Jhonny Pereda, C/1B

Jhonny Pereda

Jhonny Pereda

One of the more unassuming prospects in the Cubs’ minor leagues, Jhonny Pereda burst onto the scene this past season.

Part of the 2012 international signing class, Pereda spent two years in the now defunct Venezuelan Summer League, posting a .221 batting average but demonstrating strong catching skills. Pereda came stateside in 2015 and once again, spent two years in the Arizona Rookie League. After playing only 11 games in 2015, Pereda showed the first glimpses of his potential in 2016 as he hit .289/.376/.406/.782 with 2 homers and 23 RBI in 41 games.

The Cubs then jumped Pereda a level in 2017 and assigned him to South Bend. The result was mixed, as Pereda batted .249/.335/.290/.625 with 13 doubles and 29 RBI in 92 games. Pereda also played more first base, taking to the position well.

The expectations were not very high as he was assigned to Myrtle Beach this past season, but Pereda was able to tap into his natural power. With 8 home runs, Pereda hit three more that he had in his entire career. Pereda also had 12 doubles, 2 triples, 57 RBI, and a .272/.347/.363/.710 line. Pereda returned to strictly catching and had another strong defensive showing.

Pereda has strong defensive skills, posting a .986 career fielding average with a 39% caught stealing rate as a catcher, while fielding .995 at first base. At 22 -years old, it’s too soon to call Pereda a late blooming prospect. But in his sixth professional season, Pereda may be finally coming into his own.

DJ Wilson, OF

a-dj-wilson

For a young player, Daryl “DJ” Wilson has a lot to prove going into the Arizona Fall League.

A fourth-round pick in the 2015 draft, Wilson was considered to be a five-tool player coming out of Canton (OH) South High School. After inking a deal with the Cubs, Wilson went on to bat .266/.322/.354/.676 with 5 stolen bases in 22 games of the Arizona Rookie League.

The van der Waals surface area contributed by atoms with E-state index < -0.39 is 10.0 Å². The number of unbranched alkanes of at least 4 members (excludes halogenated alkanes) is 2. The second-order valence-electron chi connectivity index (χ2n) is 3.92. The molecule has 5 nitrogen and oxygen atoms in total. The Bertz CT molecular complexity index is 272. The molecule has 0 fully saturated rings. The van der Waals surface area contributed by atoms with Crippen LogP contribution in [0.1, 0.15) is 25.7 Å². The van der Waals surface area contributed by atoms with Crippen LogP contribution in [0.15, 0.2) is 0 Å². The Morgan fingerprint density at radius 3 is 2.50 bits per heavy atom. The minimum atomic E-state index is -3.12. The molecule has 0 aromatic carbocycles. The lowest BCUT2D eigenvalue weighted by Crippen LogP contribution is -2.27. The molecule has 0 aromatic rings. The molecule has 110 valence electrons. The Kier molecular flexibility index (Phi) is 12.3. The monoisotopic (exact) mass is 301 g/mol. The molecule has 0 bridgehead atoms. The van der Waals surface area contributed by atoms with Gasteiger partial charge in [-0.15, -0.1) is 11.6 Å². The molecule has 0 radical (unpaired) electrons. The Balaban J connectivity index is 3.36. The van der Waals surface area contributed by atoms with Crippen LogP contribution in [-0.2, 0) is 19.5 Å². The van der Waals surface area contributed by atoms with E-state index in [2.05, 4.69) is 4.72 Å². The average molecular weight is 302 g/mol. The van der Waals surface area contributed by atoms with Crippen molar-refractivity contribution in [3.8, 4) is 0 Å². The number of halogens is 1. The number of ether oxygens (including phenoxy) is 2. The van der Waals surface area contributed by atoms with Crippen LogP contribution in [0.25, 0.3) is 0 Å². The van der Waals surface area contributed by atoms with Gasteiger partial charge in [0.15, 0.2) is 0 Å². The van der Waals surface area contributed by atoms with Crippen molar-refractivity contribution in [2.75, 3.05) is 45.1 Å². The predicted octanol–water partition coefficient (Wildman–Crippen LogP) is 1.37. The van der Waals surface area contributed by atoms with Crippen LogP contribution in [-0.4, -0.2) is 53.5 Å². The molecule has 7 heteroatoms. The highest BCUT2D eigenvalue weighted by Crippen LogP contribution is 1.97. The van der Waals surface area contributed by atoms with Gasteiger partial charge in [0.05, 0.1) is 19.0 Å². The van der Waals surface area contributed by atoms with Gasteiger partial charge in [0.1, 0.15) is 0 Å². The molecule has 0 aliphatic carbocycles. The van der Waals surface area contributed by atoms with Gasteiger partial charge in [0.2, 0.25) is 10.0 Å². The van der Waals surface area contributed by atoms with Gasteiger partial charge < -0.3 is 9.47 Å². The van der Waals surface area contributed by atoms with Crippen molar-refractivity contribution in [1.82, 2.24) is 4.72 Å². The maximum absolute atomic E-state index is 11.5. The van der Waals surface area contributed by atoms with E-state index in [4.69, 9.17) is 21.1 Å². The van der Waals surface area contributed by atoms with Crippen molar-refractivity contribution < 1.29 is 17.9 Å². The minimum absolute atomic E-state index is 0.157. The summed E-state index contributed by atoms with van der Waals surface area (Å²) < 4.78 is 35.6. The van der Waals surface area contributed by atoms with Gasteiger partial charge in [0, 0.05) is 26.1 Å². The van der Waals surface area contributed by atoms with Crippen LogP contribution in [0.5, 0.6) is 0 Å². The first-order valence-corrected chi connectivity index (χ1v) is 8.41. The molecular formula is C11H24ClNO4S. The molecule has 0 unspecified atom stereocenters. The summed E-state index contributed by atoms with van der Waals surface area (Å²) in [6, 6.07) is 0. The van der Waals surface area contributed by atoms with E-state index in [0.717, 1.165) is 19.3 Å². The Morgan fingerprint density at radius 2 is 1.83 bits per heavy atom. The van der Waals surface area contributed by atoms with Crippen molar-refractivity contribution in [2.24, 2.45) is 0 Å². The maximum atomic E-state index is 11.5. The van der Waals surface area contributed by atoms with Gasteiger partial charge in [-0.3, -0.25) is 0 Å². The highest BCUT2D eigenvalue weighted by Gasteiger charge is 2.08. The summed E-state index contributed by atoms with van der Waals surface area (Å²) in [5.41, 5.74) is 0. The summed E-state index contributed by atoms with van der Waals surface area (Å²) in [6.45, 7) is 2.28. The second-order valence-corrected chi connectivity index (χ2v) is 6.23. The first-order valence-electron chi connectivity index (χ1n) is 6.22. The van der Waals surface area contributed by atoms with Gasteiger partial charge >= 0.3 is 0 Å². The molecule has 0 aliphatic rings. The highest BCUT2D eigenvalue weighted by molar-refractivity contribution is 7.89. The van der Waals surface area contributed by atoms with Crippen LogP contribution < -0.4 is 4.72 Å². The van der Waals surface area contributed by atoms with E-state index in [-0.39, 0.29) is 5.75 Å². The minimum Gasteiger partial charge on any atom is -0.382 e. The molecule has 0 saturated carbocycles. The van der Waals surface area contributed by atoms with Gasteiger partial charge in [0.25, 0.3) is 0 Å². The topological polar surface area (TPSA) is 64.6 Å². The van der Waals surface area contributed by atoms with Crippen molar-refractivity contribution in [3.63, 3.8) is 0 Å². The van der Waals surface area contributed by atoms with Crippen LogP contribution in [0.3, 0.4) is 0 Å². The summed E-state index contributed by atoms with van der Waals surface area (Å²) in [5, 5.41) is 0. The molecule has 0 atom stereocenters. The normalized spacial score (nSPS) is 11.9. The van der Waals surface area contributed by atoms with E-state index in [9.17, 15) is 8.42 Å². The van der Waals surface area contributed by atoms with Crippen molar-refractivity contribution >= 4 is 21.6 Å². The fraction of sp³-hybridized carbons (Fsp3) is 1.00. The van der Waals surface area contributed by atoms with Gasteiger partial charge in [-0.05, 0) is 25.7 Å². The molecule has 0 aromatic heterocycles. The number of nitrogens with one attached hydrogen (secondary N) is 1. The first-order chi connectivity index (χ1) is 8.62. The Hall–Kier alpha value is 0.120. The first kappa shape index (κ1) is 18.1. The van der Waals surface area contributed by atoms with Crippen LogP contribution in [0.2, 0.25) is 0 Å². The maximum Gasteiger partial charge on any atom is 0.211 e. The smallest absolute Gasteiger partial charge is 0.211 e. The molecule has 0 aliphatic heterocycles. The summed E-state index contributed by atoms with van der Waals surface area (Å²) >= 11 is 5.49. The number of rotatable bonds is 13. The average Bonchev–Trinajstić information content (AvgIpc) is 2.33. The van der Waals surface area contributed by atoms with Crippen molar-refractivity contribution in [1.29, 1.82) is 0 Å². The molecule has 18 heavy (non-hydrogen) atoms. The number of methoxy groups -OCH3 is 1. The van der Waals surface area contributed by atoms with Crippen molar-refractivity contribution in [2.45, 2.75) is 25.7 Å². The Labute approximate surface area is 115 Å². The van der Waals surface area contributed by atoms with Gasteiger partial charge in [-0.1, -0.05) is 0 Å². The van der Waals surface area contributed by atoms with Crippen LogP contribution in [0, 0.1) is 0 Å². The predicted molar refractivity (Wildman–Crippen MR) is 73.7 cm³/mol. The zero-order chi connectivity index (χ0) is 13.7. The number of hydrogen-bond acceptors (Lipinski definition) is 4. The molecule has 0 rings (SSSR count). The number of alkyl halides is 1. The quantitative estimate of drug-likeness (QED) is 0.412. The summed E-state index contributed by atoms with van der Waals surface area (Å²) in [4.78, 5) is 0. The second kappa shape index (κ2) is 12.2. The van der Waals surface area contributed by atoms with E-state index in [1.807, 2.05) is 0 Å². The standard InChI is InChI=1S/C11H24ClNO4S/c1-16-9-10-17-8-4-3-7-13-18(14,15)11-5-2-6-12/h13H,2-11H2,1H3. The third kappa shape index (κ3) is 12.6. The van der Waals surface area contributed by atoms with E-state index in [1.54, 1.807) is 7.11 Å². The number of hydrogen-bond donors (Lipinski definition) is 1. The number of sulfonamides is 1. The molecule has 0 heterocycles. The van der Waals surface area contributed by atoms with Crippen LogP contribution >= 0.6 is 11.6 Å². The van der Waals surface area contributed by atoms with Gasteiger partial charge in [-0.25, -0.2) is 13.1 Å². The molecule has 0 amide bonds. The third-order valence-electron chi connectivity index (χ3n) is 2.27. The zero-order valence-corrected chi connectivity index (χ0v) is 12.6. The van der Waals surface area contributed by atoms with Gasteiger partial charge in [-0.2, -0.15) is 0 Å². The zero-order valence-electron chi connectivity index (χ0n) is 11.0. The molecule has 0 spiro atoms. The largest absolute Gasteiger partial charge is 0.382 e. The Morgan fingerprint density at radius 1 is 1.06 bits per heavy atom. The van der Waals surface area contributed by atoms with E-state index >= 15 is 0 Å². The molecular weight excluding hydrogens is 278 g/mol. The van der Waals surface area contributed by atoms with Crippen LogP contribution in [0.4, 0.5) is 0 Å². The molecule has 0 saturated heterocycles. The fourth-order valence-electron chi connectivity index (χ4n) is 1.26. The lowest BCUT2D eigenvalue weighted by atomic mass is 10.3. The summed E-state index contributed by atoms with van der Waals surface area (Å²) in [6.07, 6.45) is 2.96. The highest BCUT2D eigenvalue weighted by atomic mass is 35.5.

Still a teenager at the time, Wilson got off to a slow start batting lead-off for Short Season-A Eugene in 2016. A drop in the batting order led to a .313 average in the second half of the season for Wilson to finish with a .257/.320/.371/.691 line with 3 home runs, 29 RBI and 21 stolen bases in 64 games.

In 2017 with Low-A South Bend, Wilson once again began slowly when he suffered a freak ankle injury that sidelined him for about a third of the season. Wilson came back for 49 games in the second half to hit .229/.309/.419/.729 with 16 doubles, 8 triples, 9 home runs, 45 RBI, and 15 stolen bases for the year.

Injuries again took their toll on the 5’8”, 177-pounder in 2018 as he only played 64 games and posted a .219 average with a single home run and 13 RBI.

Considered a solid defender with an elite throwing arm, the 21-year old sometimes takes too many chances in the outfield. For the most part, Wilson is an explosive athlete with a rare power/speed combination who can be special if he able to tap into his potential.

Note: Reports from John Arguello and Michael Ernst contributed to this article.

Comments

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  • There is none on the farm from the classes of 2016 and 2017 that I would call potential impact players. Nico Hoerner, class of 2018, is probably a major league starter and a good player in a year or so. A lot of players in the Cubs top 30 will be gone a year from now, replaced by class of 2017 and 2018 draft picks.

  • In reply to shalin:

    should be "replaced by 2018 and 2019 draft picks"

  • John Lackey and Jason Heyward are the reasons why we did not have much money for the draft nor our 1st and 2nd round picks for the June, 2016 draft. But we won the World Series with them. We need to build up our farm system again because core players don't last long what with injuries, burn out, and young players not continuing to get better. Jason Heyward, as still a young player, was a shocker to me when his hitting regressed hist first 2 years with the Cubs
    https://chicagocubsonline.com/archives/2016/06/cubs-2016-first-year-player-draft.php

  • Why would the Cubs make the big trade for Chapman if he was a short term solution to a long term problem? Why would they not resign him unless Theo felt that he did not help the Cubs win the 2016 World Series? Why would you let the Yankees sign Chapman after the World Series and also keep all the players the Cubs traded for him: The Yankees, who traded Adam Warren to the Cubs earlier for Starlin Castro, got him back in the Chapman trade along with Gleyber Torees, then traded Warren along with other decent, but non-impact players to get some international free agent money to sign 4 of the top 13 IFA's this year and also traded Starlin Castro to the Marlins for Stanton.